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Meet the seven most powerful men in China’s top leadership circle

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China’s President Xi Jinping on Sunday unveiled his new Politburo Standing Committee, the country’s top leadership circle, as he secured a third term as leader of the Communist Party.

The committee will set the path of China’s development and international relations for the next five years.

Here are the seven men elected by the Central Committee – the biggest of the party’s top decision-making bodies – to the pinnacle of China’s political power.

Xi Jinping, 69

Seen as a princeling because of his background as the son of revolutionary veteran Xi Zhongxun – one of the party’s founders – Mr Xi has spent time in the provinces of Shaanxi, Hebei, Fujian and Zhejiang, as well as the city of Shanghai.

He is China’s most powerful leader since Chairman Mao Zedong.

After he came to power in 2012, Mr Xi eliminated his rivals through his anti-graft campaign and placed allies in key positions.

Li Qiang, 63

One of Mr Xi’s trusted proteges, Mr Li is currently party secretary of Shanghai and was previously Zhejiang governor and Jiangsu party secretary.

When Mr Li was part of the provincial party standing committee in Zhejiang, he served as Mr Xi’s chief of staff from 2004 to 2007.

His leadership appointments in China’s economically important Yangtze River Delta had indicated Mr Xi’s intention to groom him for further promotion.

Zhao Leji, 65

Mr Zhao enforced Mr Xi’s anti-corruption campaign as head of the feared Central Commission for Discipline Inspection, the party’s graft-busting agency.

He was previously director of the influential Organisation Department of the Communist Party in charge of personnel appointments.

As a result, he had helped promote many of Mr Xi’s allies and proteges to important posts during the leader’s first term in power.

Wang Huning, 67

The party’s chief of ideology, Mr Wang was an academic in Shanghai’s prestigious Fudan University before he was summoned to Beijing by former president Jiang Zemin in 1995.

He is widely seen as the brain behind the political ideologies of China’s three leaders – Mr Jiang, Mr Hu Jintao and Mr Xi. He has never run a province or city, but Chinese netizens call him “guoshi”, after wise and powerful state councillors in imperial China.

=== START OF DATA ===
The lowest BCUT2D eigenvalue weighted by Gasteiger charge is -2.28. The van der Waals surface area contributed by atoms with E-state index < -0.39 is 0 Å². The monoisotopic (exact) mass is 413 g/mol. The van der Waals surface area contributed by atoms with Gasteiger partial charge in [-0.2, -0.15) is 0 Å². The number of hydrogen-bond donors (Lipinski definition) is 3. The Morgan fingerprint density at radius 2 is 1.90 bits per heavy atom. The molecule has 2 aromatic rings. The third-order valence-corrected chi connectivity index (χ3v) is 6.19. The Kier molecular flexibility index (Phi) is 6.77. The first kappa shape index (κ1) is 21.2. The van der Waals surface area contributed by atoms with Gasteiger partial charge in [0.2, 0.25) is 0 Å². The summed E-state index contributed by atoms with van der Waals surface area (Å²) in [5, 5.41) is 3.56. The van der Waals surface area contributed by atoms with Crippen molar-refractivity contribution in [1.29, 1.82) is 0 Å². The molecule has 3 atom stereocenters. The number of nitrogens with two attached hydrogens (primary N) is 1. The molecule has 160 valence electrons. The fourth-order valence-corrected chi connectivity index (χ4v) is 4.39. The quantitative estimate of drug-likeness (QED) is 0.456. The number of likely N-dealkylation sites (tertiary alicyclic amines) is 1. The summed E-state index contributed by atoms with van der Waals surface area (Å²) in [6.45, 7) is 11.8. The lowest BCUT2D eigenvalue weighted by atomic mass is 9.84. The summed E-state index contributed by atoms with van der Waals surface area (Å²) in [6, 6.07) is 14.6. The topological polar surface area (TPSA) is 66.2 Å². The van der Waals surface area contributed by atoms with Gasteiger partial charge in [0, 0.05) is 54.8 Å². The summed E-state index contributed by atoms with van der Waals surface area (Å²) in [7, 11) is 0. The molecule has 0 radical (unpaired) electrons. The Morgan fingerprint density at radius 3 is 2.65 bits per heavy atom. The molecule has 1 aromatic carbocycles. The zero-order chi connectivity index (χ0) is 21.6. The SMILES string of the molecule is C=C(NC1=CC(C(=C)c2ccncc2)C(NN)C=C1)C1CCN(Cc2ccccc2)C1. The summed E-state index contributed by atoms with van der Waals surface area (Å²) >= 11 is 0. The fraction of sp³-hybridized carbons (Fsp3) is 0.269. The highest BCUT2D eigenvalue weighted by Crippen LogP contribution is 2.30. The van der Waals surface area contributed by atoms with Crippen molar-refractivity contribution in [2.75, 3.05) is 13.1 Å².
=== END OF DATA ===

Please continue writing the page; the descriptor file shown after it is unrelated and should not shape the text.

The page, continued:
Cai Qi, 67

The current party boss of Beijing, Mr Cai had worked under Mr Xi in Fujian and Zhejiang provinces and is also seen as part of the New Zhijiang Army faction.

In Fujian, Mr Cai worked with the top Chinese leader for 15 years in various positions, and then when Mr Xi was party secretary of Zhejiang from 2002 to 2007.

He was appointed Beijing’s party secretary in 2017, a highly unusual move since unlike the city’s past party bosses, he had not previously served on the Central Committee, the top leadership body of the Communist party.

Ding Xuexiang, 59

Before the party congress, Mr Ding was the director of the Communist Party of China’s powerful General Office, which oversees a wide range of administrative affairs for top leaders.

He is considered Mr Xi’s chief of staff and his top aide.

His political fortunes grew after he earned Mr Xi’s trust when he served as his political secretary during the latter’s stint as party secretary of Shanghai in 2007.

Li Xi, 66

Mr Li has been the party secretary of Guangdong province, one of China’s economic centres, since 2017.

He is seen to have close ties with Mr Xi, with the connection dating back to the 1980s when Mr Li worked as a secretary to a veteran of the Communist revolution that had close ties to Mr Xi’s father Xi Zhongxun.

He was also elected head of China’s anti-corruption body.

This article was updated 3 months ago


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